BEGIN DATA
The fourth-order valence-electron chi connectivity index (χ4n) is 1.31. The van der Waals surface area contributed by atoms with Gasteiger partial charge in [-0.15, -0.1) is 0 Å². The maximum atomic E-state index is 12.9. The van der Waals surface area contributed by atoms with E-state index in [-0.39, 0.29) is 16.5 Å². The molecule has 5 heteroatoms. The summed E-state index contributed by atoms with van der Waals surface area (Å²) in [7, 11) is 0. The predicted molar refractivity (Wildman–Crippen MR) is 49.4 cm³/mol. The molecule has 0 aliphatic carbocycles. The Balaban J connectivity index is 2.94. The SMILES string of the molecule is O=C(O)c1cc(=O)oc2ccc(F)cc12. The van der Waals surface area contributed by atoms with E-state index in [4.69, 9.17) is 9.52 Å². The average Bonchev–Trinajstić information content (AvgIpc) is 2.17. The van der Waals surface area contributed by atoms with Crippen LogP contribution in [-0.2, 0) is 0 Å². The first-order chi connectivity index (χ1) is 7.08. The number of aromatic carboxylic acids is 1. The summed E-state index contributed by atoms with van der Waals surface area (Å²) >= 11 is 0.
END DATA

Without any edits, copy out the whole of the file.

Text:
The fourth-order valence-electron chi connectivity index (χ4n) is 1.31. The van der Waals surface area contributed by atoms with Gasteiger partial charge in [-0.15, -0.1) is 0 Å². The maximum atomic E-state index is 12.9. The van der Waals surface area contributed by atoms with E-state index in [-0.39, 0.29) is 16.5 Å². The molecule has 5 heteroatoms. The summed E-state index contributed by atoms with van der Waals surface area (Å²) in [7, 11) is 0. The predicted molar refractivity (Wildman–Crippen MR) is 49.4 cm³/mol. The molecule has 0 aliphatic carbocycles. The Balaban J connectivity index is 2.94. The SMILES string of the molecule is O=C(O)c1cc(=O)oc2ccc(F)cc12. The van der Waals surface area contributed by atoms with E-state index in [4.69, 9.17) is 9.52 Å². The average Bonchev–Trinajstić information content (AvgIpc) is 2.17. The van der Waals surface area contributed by atoms with Crippen LogP contribution in [-0.2, 0) is 0 Å². The first-order chi connectivity index (χ1) is 7.08. The number of aromatic carboxylic acids is 1. The summed E-state index contributed by atoms with van der Waals surface area (Å²) >= 11 is 0.